Pakistan Economy to grow by 2.5-3.5 pc in 2009-10

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SBP Warns against too much reliance on western markets for exports

By Saad Hasan

KARACHI: The State Bank of Pakistan (SBP) on Thursday said that Pakistan’s GDP growth is projected to remain between 2.5 per cent and 3.5 per cent during 2009-10 if the manufacturing and agricultural sectors performed well.

There is already some recovery in the country’s industrial production as the 11-month negative growth in the Large Scale Manufacturing (LSM) sector is likely to turn positive in the first quarter, from July to September, it said in its economic review report for fiscal 2008-09.

However, the crippling factors like energy shortage and inter-corporate circular debt, which pulled down economic growth last year to just 2 per cent, continue to pose serious challenges. While the SBP has not mentioned the repercussions of the recent cut in gas supply to many factories in northern parts of the country, industry people say it will lead to decline in production.

If it had not been for record harvest of three major crops of wheat, rice and maize, the growth would have been negligible last year, the report said, adding agriculture will continue to play a vital role in deciding the growth trajectory.

Growth in the services sector, which is mainstay of the economy, dropped to eight-year low to just 3.9 per cent as transport, storage, communication and financial industry suffered from weak domestic demand.

The double digit CPI inflation averaged at 20.8 per cent throughout 2008-09, eating into the household budgets. It is projected to remain between 10 and 12 per cent this year, the report said.

Last year saw all the macroeconomic indicators sliding down as a consequence of internal and external issues. Rise in international commodity prices swelled the import bill, suicide attacks scared off investors and fiscal deficit increased as the cash-strapped government tried to meet subsidy-laden expenditures.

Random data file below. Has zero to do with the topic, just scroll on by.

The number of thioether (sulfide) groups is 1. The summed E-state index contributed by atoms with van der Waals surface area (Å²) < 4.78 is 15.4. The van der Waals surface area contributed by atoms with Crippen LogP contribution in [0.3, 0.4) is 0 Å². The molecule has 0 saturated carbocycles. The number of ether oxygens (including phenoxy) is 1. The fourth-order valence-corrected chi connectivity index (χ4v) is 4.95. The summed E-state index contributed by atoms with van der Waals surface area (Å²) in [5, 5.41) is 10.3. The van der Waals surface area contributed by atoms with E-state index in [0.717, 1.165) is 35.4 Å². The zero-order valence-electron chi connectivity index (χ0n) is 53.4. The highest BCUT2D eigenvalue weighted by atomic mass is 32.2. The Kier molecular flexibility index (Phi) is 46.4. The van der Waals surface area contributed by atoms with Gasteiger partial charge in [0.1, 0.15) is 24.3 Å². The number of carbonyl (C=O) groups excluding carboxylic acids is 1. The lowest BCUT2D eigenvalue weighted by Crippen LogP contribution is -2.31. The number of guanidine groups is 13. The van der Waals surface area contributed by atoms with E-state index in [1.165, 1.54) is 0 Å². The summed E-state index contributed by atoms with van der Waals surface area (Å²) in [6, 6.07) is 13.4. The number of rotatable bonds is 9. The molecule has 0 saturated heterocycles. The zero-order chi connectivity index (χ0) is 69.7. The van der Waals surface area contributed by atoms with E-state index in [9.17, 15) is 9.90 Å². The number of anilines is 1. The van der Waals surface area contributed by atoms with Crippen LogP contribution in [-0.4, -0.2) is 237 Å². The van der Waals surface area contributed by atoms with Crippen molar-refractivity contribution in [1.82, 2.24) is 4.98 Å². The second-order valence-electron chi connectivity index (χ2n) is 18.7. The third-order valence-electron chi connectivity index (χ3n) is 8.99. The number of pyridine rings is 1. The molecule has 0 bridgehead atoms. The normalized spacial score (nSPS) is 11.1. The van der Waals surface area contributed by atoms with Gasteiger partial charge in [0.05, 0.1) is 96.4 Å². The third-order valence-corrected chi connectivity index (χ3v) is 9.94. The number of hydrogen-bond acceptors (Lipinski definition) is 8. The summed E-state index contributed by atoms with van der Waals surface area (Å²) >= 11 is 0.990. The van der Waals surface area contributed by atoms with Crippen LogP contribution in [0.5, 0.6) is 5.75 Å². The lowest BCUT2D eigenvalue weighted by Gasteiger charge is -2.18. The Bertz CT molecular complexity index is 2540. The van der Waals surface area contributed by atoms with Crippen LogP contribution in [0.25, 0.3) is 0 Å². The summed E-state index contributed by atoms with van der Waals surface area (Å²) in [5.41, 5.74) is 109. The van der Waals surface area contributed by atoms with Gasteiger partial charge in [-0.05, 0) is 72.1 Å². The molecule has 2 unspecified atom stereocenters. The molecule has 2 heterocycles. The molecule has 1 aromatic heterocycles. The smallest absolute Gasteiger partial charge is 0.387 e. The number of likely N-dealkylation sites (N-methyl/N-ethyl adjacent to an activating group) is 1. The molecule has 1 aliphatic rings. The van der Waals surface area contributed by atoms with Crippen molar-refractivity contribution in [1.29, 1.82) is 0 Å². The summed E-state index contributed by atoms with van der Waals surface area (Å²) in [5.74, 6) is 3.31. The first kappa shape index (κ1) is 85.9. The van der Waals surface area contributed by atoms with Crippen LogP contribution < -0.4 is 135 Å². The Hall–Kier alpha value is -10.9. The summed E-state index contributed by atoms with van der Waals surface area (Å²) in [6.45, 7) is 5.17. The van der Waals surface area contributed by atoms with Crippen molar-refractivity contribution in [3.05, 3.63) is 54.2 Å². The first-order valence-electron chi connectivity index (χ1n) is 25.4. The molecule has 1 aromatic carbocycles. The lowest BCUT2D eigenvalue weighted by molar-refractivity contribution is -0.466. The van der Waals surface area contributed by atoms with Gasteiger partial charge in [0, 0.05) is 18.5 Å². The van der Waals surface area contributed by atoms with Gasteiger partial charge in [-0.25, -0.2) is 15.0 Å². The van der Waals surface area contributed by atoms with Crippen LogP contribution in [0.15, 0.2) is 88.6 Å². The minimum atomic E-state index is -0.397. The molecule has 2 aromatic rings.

By end of 2008, the government had no choice but to enter an IMF-sponsored macroeconomic stabilisation programme to avert the balance of payment crisis, which rose following a steep fall in the country’s foreign exchange reserves.

The report shows that the programme did help in contracting fiscal and current account deficit. Fiscal deficit dropped to Rs 680.4 billion during fiscal 2008-09 from Rs 777.2 billion in the preceding year. That was achieved in part by doing away with energy-related subsidies.

However, the SBP said, the government’s move to cut development expenditure was less welcoming as it badly affected the construction-related industries. For the current fiscal year, the SBP has projected the fiscal and current account deficits to remain between 4.7 per cent and 5.2 per cent of GDP. Last year, the two deficits were 5.2 per cent and 5.3 per cent, respectively.

Deficit in the current account, which represents payment receipts between a country and the rest of the world, has improved on back of slump in imports and substantial increase in remittances sent home by expatriates.

The central bank expects the trend to continue as exports pick up and remittances continue to rise. But resurgence in import growth and doubts over foreign exchange flows pose some threat, it added.

The SBP has cautioned the government against too much reliance on Western markets, devastated by the global financial crisis, for the country’s exports. It insisted that regional markets should be explored.

Slowdown in economy should not hinder the efforts to expand the tax base, especially when day-to-day expenditures of the government are expected to rise in the wake of the ongoing war against terrorists, it said.

In the past year, the government easily managed to borrow from the commercial banks without crowding out the private sector because of subdued demand for finances, it said, warning that this state of affairs cannot continue now.

It emphasised on immediate need to foster a culture of savings at home as Pakistan might find it difficult to access international capital markets at reasonable cost. “To mobilise savings, it is necessary to build savings institutions that can tap pension and provident funds,” it added.

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